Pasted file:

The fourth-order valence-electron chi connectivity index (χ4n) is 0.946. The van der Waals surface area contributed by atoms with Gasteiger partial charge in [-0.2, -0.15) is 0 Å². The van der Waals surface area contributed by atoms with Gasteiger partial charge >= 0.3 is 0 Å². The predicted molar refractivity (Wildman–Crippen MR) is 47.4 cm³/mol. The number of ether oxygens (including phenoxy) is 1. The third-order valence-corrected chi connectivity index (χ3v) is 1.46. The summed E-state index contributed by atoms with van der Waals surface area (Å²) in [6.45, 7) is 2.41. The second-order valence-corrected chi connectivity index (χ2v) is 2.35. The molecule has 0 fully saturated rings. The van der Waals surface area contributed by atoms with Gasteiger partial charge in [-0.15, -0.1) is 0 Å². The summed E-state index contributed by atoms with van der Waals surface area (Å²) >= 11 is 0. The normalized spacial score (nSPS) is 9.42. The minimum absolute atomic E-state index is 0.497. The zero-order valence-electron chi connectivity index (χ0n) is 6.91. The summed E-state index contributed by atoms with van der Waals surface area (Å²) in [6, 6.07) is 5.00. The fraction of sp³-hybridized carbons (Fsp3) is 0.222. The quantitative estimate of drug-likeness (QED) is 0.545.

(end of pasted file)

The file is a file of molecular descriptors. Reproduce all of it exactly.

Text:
The fourth-order valence-electron chi connectivity index (χ4n) is 0.946. The van der Waals surface area contributed by atoms with Gasteiger partial charge in [-0.2, -0.15) is 0 Å². The van der Waals surface area contributed by atoms with Gasteiger partial charge >= 0.3 is 0 Å². The predicted molar refractivity (Wildman–Crippen MR) is 47.4 cm³/mol. The number of ether oxygens (including phenoxy) is 1. The third-order valence-corrected chi connectivity index (χ3v) is 1.46. The summed E-state index contributed by atoms with van der Waals surface area (Å²) in [6.45, 7) is 2.41. The second-order valence-corrected chi connectivity index (χ2v) is 2.35. The molecule has 0 fully saturated rings. The van der Waals surface area contributed by atoms with Gasteiger partial charge in [-0.15, -0.1) is 0 Å². The summed E-state index contributed by atoms with van der Waals surface area (Å²) >= 11 is 0. The normalized spacial score (nSPS) is 9.42. The minimum absolute atomic E-state index is 0.497. The zero-order valence-electron chi connectivity index (χ0n) is 6.91. The summed E-state index contributed by atoms with van der Waals surface area (Å²) in [6, 6.07) is 5.00. The fraction of sp³-hybridized carbons (Fsp3) is 0.222. The quantitative estimate of drug-likeness (QED) is 0.545.